Module 4 : Architecture of Advanced Microprocessor

Lecture 31 : Memory Management in Advanced Microprocessors

Memory Management

In advanced microprocessor, memory management becomes extremely important. Memory management is required due to the following two reasons.

  1. Limitation of physical memory
    A microprocessor has limited number of address lines. Hence the physical memory addressability is limited. Increasing the number of address lines is not attractive as it makes the architecture and design complex without significant gain. Packaging becomes difficult and expensive. Memory Management Unit (MMU) solves this problem by translating the virtual memory address into the physical memory address. Virtual memory can be many times larger than the physical memory. Only the programs currently required are brought from the secondary storage such as a hard disk to, the physical memory (RAM) for execution.
  2. Need for Protection
    In a multi-user operating system, there is a possibility that a user program can corrupt the operating system area or the area of some other user unless a protection mechanism is built. Hence each user should be protected from other users and the operating system should be protected from other user (task). The user (task) should be allowed to have a controlled access to the operating system resources. Hence various privilege levels are defined. For example, in a situation having 4 privilege levels, 0 is the highest privilege and 3 has the lowest privilege as shown in the figure. The figure shows a typical Unix operating system layout.
    It has to be noted that the user is at the lowest privilege level, i.e., privilege level 3 and the operating system Kernel is at the highest privilege level, i.e., privilege level 0.

Fig. 31.1   Protection mechanism and privilege levels

Kernel, System services and Application services constitute the operating system. The user or task sits at the lowest privilege level and can not access the resource available at higher privilege levels directly. Similarly, Task-1, Task-2 and Task-3 occupy different memory blocks and they are protected from each other.
A microprocessor such as 8086 does not provide this kind of protection. The Memory Management Unit (MMU) of advanced microprocessors such as 80286 incorporates this kind of protection for a multi-user operating system.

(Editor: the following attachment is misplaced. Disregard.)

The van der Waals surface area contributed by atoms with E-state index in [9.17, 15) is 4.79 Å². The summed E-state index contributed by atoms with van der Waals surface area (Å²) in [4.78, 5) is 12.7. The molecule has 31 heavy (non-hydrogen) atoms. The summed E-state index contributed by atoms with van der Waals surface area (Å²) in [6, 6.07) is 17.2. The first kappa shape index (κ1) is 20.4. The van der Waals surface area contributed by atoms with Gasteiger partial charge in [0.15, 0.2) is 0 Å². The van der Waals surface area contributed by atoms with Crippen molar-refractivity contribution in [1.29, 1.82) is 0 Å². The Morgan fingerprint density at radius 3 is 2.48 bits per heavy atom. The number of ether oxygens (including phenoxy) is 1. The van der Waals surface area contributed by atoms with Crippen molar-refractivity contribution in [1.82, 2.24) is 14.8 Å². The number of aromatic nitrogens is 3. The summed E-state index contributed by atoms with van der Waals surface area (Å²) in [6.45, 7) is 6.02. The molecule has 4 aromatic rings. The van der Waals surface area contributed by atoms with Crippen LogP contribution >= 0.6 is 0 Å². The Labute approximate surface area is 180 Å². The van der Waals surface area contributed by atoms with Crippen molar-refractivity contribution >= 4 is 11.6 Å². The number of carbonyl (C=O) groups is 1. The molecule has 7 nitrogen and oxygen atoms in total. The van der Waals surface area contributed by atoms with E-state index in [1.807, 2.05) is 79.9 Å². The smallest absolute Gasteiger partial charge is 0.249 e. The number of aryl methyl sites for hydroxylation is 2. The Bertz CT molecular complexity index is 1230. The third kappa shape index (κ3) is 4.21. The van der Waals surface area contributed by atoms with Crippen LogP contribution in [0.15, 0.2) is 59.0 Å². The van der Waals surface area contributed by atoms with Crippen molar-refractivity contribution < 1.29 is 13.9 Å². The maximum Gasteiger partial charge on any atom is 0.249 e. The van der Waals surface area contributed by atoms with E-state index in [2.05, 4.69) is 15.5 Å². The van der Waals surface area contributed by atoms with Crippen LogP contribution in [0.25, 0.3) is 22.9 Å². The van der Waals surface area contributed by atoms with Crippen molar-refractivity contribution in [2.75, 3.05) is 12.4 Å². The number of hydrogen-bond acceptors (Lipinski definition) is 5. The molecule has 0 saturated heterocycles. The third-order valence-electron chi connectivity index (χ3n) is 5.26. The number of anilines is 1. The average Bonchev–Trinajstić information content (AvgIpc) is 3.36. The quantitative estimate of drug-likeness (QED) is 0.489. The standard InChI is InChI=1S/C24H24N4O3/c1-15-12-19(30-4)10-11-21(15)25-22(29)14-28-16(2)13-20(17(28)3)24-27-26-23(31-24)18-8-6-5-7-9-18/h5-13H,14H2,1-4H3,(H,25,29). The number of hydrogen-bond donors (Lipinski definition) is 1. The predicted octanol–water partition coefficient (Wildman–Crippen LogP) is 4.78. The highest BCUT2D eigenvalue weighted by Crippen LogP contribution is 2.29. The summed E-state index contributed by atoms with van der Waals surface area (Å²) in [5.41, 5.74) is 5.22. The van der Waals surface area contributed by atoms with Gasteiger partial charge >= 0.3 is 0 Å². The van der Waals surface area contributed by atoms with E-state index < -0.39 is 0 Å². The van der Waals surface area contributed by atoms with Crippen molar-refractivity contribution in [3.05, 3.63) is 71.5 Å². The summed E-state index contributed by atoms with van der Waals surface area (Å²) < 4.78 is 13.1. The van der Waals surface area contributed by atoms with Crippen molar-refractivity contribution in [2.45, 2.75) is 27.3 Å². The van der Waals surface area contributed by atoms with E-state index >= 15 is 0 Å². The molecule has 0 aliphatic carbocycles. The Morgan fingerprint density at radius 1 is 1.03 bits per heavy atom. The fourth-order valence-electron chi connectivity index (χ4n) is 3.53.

Role of Memory Management Unit (MMU):

The virtual address space of a microprocessor may be many times larger than the actual physical address space. This is desirable as a microprocessor is supposed to store large programs and data which can not be accommodated in the physical memory space. Usually programs and data are stored in a secondary storage such as a hard disk. The hard disk is in the virtual or logical address space but not in the physical address space. Faster memory such as RAM is used as the physical memory (Primary Storage).

Fig.31.2    Microprocessor interfacing with primary storage and secondary storage

When a microprocessor is to execute a program, it checks whether the program is available in the physical memory (RAM). If the program is not available in the physical memory, it is brought from the secondary memory to the physical memory for execution. If available space is inadequate in the physical memory, some less important or unused program can be swapped back to the secondary memory to create space.

Memory Management Unit (MMU)

Memory Management Unit within a microprocessor converts the virtual memory address into a physical memory address. Virtual memory address is sometimes referred as logical memory address.

MMU can convert logical address into physical address in two ways.

  1. Segment oriented approach:
    In this case, the logical memory space consists of memory segments of variable length. Each segment contains some data/ program as is described by a "descriptor". The segment "descriptor" contains the base address of the segment, segment size and other attributes. The descriptors of all segments are stored in a "descriptor table" located in the physical memory.
    The logical address of a memory location contains two parts, viz, segment selector and offset. The segment selector points to the segment "descriptor" in the descriptor table. From the "descriptor", the base address of the segment is obtained. The offset part of the logical address is added to the segment base to generate physical address of the memory.

2.   Page oriented approach:
In page oriented approach, the logical address space is divided into pages of fixed length. A page has 4 Kbytes. Since the MMU deals with smaller chunk of memory (4 Kbytes), it is easier and faster to swap back and forth between the secondary storage and the physical memory.